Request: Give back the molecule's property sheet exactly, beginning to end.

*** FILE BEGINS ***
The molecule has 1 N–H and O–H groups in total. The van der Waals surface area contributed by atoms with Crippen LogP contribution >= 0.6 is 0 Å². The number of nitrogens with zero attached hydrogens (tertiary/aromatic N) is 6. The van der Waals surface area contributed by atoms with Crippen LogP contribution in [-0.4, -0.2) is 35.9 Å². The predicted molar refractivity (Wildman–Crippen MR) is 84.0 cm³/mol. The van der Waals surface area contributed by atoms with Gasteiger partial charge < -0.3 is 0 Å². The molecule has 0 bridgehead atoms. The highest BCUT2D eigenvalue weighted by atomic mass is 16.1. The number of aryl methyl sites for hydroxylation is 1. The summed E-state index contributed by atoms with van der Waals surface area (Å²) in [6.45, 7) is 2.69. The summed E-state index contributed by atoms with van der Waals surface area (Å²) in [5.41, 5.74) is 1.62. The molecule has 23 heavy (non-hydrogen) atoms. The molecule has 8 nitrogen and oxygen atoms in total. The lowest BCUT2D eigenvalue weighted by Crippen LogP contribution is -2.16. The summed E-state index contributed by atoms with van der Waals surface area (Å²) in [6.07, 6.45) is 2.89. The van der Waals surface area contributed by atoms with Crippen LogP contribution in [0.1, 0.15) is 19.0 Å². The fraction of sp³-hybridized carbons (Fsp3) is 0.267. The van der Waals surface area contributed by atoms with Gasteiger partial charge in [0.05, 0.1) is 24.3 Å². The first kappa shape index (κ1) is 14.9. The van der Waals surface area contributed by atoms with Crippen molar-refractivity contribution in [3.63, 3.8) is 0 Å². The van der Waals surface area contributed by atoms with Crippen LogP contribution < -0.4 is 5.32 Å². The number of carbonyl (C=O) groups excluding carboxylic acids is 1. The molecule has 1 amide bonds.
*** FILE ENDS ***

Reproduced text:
The molecule has 1 N–H and O–H groups in total. The van der Waals surface area contributed by atoms with Crippen LogP contribution >= 0.6 is 0 Å². The number of nitrogens with zero attached hydrogens (tertiary/aromatic N) is 6. The van der Waals surface area contributed by atoms with Crippen LogP contribution in [-0.4, -0.2) is 35.9 Å². The predicted molar refractivity (Wildman–Crippen MR) is 84.0 cm³/mol. The van der Waals surface area contributed by atoms with Gasteiger partial charge < -0.3 is 0 Å². The molecule has 0 bridgehead atoms. The highest BCUT2D eigenvalue weighted by atomic mass is 16.1. The number of aryl methyl sites for hydroxylation is 1. The summed E-state index contributed by atoms with van der Waals surface area (Å²) in [6.45, 7) is 2.69. The summed E-state index contributed by atoms with van der Waals surface area (Å²) in [5.41, 5.74) is 1.62. The molecule has 23 heavy (non-hydrogen) atoms. The molecule has 8 nitrogen and oxygen atoms in total. The lowest BCUT2D eigenvalue weighted by Crippen LogP contribution is -2.16. The summed E-state index contributed by atoms with van der Waals surface area (Å²) in [6.07, 6.45) is 2.89. The van der Waals surface area contributed by atoms with Crippen LogP contribution in [0.1, 0.15) is 19.0 Å². The fraction of sp³-hybridized carbons (Fsp3) is 0.267. The van der Waals surface area contributed by atoms with Gasteiger partial charge in [0.05, 0.1) is 24.3 Å². The first kappa shape index (κ1) is 14.9. The van der Waals surface area contributed by atoms with Crippen molar-refractivity contribution in [3.63, 3.8) is 0 Å². The van der Waals surface area contributed by atoms with Crippen LogP contribution < -0.4 is 5.32 Å². The number of carbonyl (C=O) groups excluding carboxylic acids is 1. The molecule has 1 amide bonds.